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much for joining us tonight. could you tell us where you were when you first became aware that something was happening on that street? >> i was actually in my bedroom, and i hear an altercation outside. i happened to look out the window. i see an altercation, some kind of tussling in the window. right after that, i actually just seen him take off from the vehicle. he also had a friend with him. his friend, he was actually like in front of the vehicle, like five feet away from it, in front of the passenger side of the vehicle. and like i said, they both just take off from the vehicle after the tussle in the window. and his friend runs behind a white two-door vehicle that was sitting off to the side. the officer immediately just gets out the vehicle and he just started shooting.
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so when he started shooting, he was actually taking large steps to him, to michael brown that was at the window. and i noticed that he wasn't shooting at his friend because he walked past the car. so when he walked past the car, i noted that was my time to run out to the front door. when i went out to the front door, that's when i turned my song on. when i went outside, he was actually balled up, like he was hit in the stomach is what i thought. so as he was kind of balled up, he was going down actually. and the cop shot four or five shots at him, and then he hit the ground and that was it. >> when you say you saw an altercation at the car, was it u7already under way? did you see it begin or was it already happening when you looked at the car? >> it was already happening.
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>> okay. could you see michael brown's hands during that altercation? >> yes. >> where were his hands? >> most likely through the window. >> okay, through the window. and you just made sort of a punching gesture. would you say -- could you tell from your angle if michael brown was punching? >> i really can't tell. i just know -- i seen probably the cop's arm was probably doing the same thing. i just seen some arms going through the window. that's why i was doing this. but most likely i would say that mike brown's arms was through the window. >> could you -- >> maybe the cop's arms -- >> could you see the police officer's arms? >> yeah, i seen his arms moving also.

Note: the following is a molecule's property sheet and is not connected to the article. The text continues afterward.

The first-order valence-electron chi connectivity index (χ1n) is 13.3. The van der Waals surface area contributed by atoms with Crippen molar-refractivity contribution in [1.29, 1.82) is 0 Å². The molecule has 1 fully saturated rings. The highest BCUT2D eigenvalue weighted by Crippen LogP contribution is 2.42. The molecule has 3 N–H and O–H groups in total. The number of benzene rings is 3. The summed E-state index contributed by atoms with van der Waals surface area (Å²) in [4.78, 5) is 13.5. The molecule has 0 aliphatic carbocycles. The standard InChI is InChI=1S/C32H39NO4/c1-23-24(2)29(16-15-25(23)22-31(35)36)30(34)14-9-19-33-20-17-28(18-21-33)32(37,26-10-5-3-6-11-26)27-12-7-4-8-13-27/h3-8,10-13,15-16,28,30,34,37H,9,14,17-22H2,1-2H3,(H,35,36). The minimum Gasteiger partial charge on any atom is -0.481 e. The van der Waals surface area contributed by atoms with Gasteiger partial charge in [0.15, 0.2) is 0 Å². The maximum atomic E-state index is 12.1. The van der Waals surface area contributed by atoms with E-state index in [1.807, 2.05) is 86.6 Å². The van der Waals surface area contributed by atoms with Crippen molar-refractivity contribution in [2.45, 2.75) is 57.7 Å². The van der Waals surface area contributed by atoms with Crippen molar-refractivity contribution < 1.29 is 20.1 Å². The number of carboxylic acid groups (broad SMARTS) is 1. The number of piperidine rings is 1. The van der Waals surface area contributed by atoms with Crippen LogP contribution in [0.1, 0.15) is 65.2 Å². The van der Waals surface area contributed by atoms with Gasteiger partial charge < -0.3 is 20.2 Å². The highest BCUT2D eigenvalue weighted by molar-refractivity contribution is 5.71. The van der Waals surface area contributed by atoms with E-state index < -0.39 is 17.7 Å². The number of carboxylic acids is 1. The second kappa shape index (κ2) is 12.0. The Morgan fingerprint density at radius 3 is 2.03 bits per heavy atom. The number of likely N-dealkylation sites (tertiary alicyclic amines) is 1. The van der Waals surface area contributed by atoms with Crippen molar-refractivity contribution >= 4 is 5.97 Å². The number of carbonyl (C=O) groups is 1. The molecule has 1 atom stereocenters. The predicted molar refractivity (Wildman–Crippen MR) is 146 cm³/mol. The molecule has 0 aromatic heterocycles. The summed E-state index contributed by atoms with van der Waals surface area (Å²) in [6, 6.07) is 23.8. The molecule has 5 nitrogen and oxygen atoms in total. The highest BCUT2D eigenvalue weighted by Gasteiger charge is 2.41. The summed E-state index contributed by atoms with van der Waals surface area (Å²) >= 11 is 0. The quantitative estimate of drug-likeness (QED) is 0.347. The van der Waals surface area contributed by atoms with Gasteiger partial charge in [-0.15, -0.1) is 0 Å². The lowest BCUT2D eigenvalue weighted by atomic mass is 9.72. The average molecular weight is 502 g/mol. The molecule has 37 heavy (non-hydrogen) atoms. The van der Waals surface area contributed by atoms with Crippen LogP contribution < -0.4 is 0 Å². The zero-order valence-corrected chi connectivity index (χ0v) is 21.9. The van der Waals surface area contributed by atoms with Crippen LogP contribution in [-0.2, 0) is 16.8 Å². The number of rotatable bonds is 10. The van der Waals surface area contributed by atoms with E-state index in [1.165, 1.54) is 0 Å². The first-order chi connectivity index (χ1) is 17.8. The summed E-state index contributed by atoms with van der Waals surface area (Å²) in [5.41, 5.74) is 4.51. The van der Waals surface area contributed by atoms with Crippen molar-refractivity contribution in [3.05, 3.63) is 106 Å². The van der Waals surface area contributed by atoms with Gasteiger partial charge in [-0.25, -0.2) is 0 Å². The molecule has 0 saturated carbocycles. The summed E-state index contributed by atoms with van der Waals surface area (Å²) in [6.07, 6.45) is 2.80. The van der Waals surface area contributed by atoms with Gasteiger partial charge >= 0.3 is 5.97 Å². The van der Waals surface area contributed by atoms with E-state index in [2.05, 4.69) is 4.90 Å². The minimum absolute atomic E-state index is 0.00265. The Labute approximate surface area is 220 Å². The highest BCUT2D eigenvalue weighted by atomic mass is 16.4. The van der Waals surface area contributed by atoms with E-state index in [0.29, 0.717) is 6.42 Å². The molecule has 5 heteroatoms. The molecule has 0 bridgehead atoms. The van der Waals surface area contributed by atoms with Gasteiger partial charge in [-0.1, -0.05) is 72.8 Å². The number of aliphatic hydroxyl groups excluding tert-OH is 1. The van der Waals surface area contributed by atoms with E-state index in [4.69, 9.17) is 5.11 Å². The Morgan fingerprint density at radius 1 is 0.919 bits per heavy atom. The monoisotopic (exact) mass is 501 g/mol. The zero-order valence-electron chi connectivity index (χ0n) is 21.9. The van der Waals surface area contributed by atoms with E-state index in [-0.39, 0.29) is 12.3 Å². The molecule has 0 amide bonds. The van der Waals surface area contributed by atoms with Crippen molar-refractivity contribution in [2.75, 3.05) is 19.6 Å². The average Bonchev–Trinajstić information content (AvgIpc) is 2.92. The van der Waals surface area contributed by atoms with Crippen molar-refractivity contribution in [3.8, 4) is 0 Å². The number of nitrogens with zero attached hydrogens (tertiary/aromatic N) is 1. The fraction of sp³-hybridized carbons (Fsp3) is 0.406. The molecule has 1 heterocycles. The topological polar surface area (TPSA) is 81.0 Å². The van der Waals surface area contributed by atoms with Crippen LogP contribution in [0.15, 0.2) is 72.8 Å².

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>> okay. the video that you recorded at that time, there's some -- we don't have the video ready to play, you gave it to us early, we appreciate that. we got the audio of what you said on that video, and it begins with you saying he just got shot. he just ran up to the car, he ran up to the car. he was punching on him. who was punching on who or what did you mean by "he was punching on him?" >> well, like i said, when i first looked out the window and saw that, that's just what i assumed that he was punching on him. because that's not normal, so i just assumed. >> okay, so was your angle on michael brown's back or at a spot where you could see his profile leaning into the car? his side or his back or his
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front or what? >> i couldn't see his face while i was at the window. but like i say, he took off running. i seen the sides, his whole side body just takes off from the vehicle. so basically i just seen him running away from the vehicle. >> okay. and just to go back to this altercation, at that time, you saw the altercation that was punching or some kind of punching. and then michael brown runs away from the car? >> yes. >> and did you hear a shot fired before michael brown ran away from the car? >> no, that's what i didn't hear. because like i said, i was still in the window while it was going on. >> okay. so you were inside and so there